The kids have been doing a mission trip every year since and we have followed suit on our travels. Every spring we start looking forward to the summer trip and the stays in the small out of the way towns and the beacons of light that are close by. But this year it was not meant to be. Multiple scheduling conflicts kept interfering with the plans. So this year the trip is down memory lane looking back at the almost 50 lighthouses from Lake Michigan, Lake Superior and Lake Huron we have visited. Enjoy!



Touch the Sky song (©2012 Walt Disney Records) is from the Disney-Pixar movie Brave.

(Video may take some time to load. It can be accessed directly from here)

Saturday, September 1, 2012

I&M Canal


Lock 8 bypass channel and locktenden house at dusk
A couple of years ago I was looking for newer places to explore and photograph. Searching through one of the Illinois groups in flickr, I stumble on an image of a house by a canal. I was intrigued and started searching for the location. The house, a locktender house, sat by lock 8 of the I&M Canal. I have lived in Illinois for over 20 years and although I drove frequenly to Starved Rock, Kankakee River State Park, Messenger Woods and some other places that are relative close to the canal, I had never heard of it.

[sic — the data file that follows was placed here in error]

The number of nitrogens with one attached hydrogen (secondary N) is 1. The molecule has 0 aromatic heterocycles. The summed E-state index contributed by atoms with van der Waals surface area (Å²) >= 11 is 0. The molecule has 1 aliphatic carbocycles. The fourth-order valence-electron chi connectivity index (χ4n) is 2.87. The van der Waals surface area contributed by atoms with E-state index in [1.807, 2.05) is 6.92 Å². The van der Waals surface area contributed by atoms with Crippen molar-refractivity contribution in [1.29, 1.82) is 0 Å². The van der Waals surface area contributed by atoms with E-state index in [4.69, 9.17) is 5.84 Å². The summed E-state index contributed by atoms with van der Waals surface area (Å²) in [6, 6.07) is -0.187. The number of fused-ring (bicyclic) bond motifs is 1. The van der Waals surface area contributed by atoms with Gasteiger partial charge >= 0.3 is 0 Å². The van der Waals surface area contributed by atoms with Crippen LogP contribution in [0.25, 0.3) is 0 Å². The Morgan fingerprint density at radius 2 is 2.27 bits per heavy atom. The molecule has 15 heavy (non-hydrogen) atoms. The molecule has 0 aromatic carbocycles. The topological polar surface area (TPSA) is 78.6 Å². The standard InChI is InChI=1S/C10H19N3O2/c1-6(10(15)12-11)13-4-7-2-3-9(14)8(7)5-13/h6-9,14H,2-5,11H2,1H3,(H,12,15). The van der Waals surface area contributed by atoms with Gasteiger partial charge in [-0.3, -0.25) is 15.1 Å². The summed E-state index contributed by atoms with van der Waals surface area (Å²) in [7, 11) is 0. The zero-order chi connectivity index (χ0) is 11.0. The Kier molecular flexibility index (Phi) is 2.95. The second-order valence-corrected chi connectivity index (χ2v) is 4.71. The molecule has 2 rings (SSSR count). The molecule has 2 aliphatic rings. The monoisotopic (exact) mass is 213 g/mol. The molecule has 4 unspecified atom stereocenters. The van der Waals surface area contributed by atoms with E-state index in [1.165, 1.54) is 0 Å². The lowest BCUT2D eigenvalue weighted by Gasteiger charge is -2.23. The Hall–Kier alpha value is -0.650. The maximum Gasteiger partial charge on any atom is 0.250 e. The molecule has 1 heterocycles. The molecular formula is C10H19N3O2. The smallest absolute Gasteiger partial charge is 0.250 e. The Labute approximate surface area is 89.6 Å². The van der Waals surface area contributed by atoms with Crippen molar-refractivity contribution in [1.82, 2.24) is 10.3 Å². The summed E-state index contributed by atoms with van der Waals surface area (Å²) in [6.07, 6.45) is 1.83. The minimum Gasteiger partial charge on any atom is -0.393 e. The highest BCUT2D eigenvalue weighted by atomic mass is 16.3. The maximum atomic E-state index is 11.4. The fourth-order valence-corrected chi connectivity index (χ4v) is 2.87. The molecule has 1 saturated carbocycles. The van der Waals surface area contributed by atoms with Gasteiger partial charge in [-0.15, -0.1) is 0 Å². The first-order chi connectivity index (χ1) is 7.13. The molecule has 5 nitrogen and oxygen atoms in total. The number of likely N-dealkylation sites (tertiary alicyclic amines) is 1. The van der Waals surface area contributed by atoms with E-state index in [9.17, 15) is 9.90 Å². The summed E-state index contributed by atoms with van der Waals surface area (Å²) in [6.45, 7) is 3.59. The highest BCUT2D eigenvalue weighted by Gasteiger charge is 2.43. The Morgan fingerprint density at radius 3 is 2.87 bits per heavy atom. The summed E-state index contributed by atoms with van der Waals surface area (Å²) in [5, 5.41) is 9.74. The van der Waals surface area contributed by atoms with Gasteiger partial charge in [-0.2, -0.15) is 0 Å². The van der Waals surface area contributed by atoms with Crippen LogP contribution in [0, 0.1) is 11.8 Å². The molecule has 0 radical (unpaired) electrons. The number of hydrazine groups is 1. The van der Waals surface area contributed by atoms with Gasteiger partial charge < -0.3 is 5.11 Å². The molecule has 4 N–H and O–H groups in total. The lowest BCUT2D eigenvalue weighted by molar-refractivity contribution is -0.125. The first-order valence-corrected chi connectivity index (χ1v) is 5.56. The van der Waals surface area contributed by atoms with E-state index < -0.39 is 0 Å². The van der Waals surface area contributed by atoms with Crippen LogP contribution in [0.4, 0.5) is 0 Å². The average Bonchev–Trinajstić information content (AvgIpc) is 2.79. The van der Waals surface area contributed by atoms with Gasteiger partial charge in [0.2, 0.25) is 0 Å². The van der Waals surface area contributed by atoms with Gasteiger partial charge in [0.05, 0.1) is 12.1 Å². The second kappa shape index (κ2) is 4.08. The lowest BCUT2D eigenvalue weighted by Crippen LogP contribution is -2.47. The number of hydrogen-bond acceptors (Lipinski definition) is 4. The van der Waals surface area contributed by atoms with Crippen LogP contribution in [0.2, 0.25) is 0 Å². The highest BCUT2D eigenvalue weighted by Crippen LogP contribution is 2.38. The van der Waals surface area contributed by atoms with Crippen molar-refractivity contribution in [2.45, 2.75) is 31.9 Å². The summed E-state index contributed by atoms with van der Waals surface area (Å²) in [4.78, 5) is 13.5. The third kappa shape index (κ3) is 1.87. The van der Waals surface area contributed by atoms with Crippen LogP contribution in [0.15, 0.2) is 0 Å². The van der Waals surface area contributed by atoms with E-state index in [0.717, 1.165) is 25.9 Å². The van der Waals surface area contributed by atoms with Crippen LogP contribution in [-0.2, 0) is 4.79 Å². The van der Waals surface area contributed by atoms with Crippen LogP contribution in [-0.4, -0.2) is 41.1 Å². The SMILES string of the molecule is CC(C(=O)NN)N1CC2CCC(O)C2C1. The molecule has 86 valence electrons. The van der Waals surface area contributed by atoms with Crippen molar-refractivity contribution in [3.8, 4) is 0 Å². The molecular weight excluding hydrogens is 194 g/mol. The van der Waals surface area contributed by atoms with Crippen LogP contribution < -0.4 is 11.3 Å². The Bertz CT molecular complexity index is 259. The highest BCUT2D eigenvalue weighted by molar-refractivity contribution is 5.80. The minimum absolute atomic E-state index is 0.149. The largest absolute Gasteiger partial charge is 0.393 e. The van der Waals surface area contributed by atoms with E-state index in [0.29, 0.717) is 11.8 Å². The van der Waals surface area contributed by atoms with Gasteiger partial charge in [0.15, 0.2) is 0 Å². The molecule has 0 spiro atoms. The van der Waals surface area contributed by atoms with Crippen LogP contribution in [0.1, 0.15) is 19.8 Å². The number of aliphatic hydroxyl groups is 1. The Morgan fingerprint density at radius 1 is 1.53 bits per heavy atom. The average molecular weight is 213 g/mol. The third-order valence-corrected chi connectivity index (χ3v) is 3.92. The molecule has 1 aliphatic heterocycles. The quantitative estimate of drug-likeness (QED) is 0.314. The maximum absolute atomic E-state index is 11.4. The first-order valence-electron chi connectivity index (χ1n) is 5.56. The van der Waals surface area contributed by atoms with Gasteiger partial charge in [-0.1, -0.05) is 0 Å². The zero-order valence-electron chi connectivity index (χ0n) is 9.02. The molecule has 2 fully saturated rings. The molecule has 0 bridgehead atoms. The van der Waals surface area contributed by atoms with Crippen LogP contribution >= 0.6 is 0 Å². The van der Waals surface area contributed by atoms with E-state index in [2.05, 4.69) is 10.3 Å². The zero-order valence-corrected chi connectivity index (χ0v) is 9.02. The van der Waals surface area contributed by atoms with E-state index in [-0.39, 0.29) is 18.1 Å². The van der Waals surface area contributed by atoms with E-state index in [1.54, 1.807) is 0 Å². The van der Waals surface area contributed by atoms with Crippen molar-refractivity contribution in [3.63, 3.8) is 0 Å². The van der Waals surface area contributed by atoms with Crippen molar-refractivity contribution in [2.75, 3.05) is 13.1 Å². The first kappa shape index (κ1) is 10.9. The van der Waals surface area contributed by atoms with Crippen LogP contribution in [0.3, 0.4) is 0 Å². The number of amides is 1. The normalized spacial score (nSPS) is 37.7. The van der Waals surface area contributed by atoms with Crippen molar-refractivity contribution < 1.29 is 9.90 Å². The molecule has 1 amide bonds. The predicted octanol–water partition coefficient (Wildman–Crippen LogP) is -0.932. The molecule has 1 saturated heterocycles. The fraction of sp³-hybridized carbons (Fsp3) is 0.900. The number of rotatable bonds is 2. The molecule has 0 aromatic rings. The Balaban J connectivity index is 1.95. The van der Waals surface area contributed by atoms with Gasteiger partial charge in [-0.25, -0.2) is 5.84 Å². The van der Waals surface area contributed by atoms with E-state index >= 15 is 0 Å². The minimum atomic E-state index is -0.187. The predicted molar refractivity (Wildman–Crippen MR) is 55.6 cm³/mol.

The I&M Canal construction began in 1836 and was completed in 1848. It ran for 96 miles from Brigeport to Lasalle-Peru and was the final link in a waterway connecting the east coast of the U.S. to the Gulf of Mexico. The opening of the canal established Chicago as a major transportation hub. Chicago population grew from twelve hundred when construction started to seventy four thousand after six years of operation.

View of the I&M Canal east of Tabler Rd.